How many fields of work can you think of where a major technical difficulty can lead to new, exciting opportunities? If the prospect of potential disasters transforming into successes appeals to you, I suggest considering a career in experimental biology.
Often when something goes wrong at work – especially when the devices we’re using malfunction – all progress comes to a halt until systems are rebooted or IT is called to the rescue. For our marine biology lab, an initially bad situation actually resulted in some pretty interesting findings!
In early October we set out to collect samples of fouling communities from two sites in the Vancouver Area that were known to have waters that differed in saltiness. Fouling communities are all of those animals you see on the sides of docks, or on other man-made marine structures, things like mussels, starfish, and barnacles are usually present in them, just to name a few. Armed with handfuls of these fouling communities, we set out back to the lab to test how these organisms fair under changes in salinity. Little did we know, over the week of the experimental period, our lab equipment decided to take the experiment in a new direction.
At some point over the last two days of our experiment, the machine feeding oxygen into our tanks decided it was fed up with the experiment and vibrated right off the table, bringing the air hose with it. Animals living in the ocean need oxygen just as much as animals living on land do and when their marine environment is suddenly lacking oxygen it can be disastrous, this type of situation even has its own term – anoxia – which literally means the absence of oxygen. This oxygen cut off could have wiped out our entire samples if it had lasted longer than two days but, luckily for us, this random event ended up giving us what I would consider the most intriguing results of the lab.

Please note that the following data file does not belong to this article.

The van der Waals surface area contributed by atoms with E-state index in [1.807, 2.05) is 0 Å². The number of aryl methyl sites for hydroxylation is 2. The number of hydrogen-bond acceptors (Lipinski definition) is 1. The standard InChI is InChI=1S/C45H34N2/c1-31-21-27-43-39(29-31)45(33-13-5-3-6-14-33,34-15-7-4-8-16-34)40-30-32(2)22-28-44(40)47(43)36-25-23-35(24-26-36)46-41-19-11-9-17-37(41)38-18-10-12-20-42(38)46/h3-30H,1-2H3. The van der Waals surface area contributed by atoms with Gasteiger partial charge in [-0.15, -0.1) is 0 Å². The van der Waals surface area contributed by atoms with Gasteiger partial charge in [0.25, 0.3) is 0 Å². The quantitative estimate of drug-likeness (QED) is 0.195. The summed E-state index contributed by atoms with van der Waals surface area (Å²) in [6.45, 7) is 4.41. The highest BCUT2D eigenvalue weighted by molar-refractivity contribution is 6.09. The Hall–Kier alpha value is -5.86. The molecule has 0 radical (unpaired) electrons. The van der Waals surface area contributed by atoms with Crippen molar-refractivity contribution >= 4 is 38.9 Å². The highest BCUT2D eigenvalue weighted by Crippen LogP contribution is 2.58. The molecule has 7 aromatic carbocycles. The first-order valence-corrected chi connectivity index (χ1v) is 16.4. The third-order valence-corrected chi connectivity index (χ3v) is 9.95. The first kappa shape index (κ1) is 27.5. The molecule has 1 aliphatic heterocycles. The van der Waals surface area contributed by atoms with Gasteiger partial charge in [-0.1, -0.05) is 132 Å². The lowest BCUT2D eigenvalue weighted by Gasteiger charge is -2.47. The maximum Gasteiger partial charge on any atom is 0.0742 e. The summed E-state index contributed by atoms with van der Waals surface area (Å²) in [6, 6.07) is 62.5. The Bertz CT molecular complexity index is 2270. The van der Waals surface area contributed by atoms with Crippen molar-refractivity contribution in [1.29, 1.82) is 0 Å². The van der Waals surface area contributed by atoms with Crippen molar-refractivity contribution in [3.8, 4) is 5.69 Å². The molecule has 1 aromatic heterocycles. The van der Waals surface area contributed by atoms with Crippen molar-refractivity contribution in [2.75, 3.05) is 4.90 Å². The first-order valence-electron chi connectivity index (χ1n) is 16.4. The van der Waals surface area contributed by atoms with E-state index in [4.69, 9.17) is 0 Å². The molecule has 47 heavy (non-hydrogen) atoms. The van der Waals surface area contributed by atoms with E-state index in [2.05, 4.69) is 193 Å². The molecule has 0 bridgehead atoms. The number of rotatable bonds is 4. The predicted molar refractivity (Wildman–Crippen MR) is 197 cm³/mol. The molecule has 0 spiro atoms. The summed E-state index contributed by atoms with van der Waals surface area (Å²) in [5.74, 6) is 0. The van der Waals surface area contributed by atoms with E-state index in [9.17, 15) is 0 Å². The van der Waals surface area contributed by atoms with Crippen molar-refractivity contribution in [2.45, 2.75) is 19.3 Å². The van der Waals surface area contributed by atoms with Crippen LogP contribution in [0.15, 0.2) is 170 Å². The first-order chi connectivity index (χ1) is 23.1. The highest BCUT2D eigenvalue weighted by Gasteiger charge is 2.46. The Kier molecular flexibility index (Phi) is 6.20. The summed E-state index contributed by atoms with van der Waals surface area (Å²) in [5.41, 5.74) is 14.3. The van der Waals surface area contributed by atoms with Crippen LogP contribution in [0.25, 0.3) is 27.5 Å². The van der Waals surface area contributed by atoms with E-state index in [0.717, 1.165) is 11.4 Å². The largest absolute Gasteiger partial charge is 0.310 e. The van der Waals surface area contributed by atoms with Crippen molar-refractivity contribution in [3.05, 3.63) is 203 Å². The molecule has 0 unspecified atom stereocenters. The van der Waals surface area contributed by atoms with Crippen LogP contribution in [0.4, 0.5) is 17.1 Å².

This anoxic event led us to learn that the mortality of certain organisms within fouling communities (in this case mussels), depended on both which site they originally came from and on which salinity they were kept in for the week. Meaning that when kept in a salty experimental environment over the week, mussels from a fresher source environment were more likely to die and likewise, for the fresher experimental environment with mussels from a saltier source. This suggests that there are subtle differences between these populations of mussels that make them happier in the salinity they were originally found in. Pretty interesting stuff that came out of a completely random, and presumably misfortune event!
And so, if find yourself longing to study the fascinating world of marine invertebrates, prepare yourself for potential disasters and be ready to turn them into possibly unexplored studies; above all, when these disasters inevitably strike, remember the words of the late, great Douglas Adams and…
Follow THIS link for a history on possibly the most pivotal result of accidental science in human history!